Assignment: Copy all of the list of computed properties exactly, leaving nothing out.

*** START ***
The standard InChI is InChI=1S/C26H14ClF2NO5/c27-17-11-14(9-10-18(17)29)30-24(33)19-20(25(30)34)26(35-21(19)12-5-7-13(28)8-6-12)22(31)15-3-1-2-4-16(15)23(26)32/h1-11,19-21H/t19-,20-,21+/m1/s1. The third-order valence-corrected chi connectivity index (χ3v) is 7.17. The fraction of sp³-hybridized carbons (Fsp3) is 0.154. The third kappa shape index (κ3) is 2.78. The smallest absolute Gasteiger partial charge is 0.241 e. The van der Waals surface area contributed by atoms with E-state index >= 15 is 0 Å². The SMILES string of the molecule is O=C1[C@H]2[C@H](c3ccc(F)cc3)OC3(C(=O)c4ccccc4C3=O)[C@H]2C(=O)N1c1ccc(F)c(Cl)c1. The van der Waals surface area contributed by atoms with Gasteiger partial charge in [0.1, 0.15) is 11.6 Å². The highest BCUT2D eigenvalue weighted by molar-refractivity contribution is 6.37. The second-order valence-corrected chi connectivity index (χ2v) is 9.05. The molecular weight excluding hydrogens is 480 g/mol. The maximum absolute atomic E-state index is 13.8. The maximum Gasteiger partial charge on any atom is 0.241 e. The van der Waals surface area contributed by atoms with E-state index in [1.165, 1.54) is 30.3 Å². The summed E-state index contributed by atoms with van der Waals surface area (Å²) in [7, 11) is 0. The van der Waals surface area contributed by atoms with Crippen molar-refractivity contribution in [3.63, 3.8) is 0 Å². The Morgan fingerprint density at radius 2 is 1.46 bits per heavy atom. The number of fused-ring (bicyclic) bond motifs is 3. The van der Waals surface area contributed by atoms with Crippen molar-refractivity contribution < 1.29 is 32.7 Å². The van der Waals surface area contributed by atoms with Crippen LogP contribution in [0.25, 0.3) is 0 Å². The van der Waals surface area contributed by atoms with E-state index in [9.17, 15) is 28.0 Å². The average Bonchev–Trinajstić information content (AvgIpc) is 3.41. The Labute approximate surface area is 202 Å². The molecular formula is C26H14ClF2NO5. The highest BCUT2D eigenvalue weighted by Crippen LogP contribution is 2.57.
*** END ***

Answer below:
The standard InChI is InChI=1S/C26H14ClF2NO5/c27-17-11-14(9-10-18(17)29)30-24(33)19-20(25(30)34)26(35-21(19)12-5-7-13(28)8-6-12)22(31)15-3-1-2-4-16(15)23(26)32/h1-11,19-21H/t19-,20-,21+/m1/s1. The third-order valence-corrected chi connectivity index (χ3v) is 7.17. The fraction of sp³-hybridized carbons (Fsp3) is 0.154. The third kappa shape index (κ3) is 2.78. The smallest absolute Gasteiger partial charge is 0.241 e. The van der Waals surface area contributed by atoms with E-state index >= 15 is 0 Å². The SMILES string of the molecule is O=C1[C@H]2[C@H](c3ccc(F)cc3)OC3(C(=O)c4ccccc4C3=O)[C@H]2C(=O)N1c1ccc(F)c(Cl)c1. The van der Waals surface area contributed by atoms with Gasteiger partial charge in [0.1, 0.15) is 11.6 Å². The highest BCUT2D eigenvalue weighted by molar-refractivity contribution is 6.37. The second-order valence-corrected chi connectivity index (χ2v) is 9.05. The molecular weight excluding hydrogens is 480 g/mol. The maximum absolute atomic E-state index is 13.8. The maximum Gasteiger partial charge on any atom is 0.241 e. The van der Waals surface area contributed by atoms with E-state index in [1.165, 1.54) is 30.3 Å². The summed E-state index contributed by atoms with van der Waals surface area (Å²) in [7, 11) is 0. The van der Waals surface area contributed by atoms with Crippen molar-refractivity contribution in [3.63, 3.8) is 0 Å². The Morgan fingerprint density at radius 2 is 1.46 bits per heavy atom. The number of fused-ring (bicyclic) bond motifs is 3. The van der Waals surface area contributed by atoms with Crippen molar-refractivity contribution < 1.29 is 32.7 Å². The van der Waals surface area contributed by atoms with Crippen LogP contribution in [0.25, 0.3) is 0 Å². The van der Waals surface area contributed by atoms with E-state index in [9.17, 15) is 28.0 Å². The average Bonchev–Trinajstić information content (AvgIpc) is 3.41. The Labute approximate surface area is 202 Å². The molecular formula is C26H14ClF2NO5. The highest BCUT2D eigenvalue weighted by Crippen LogP contribution is 2.57.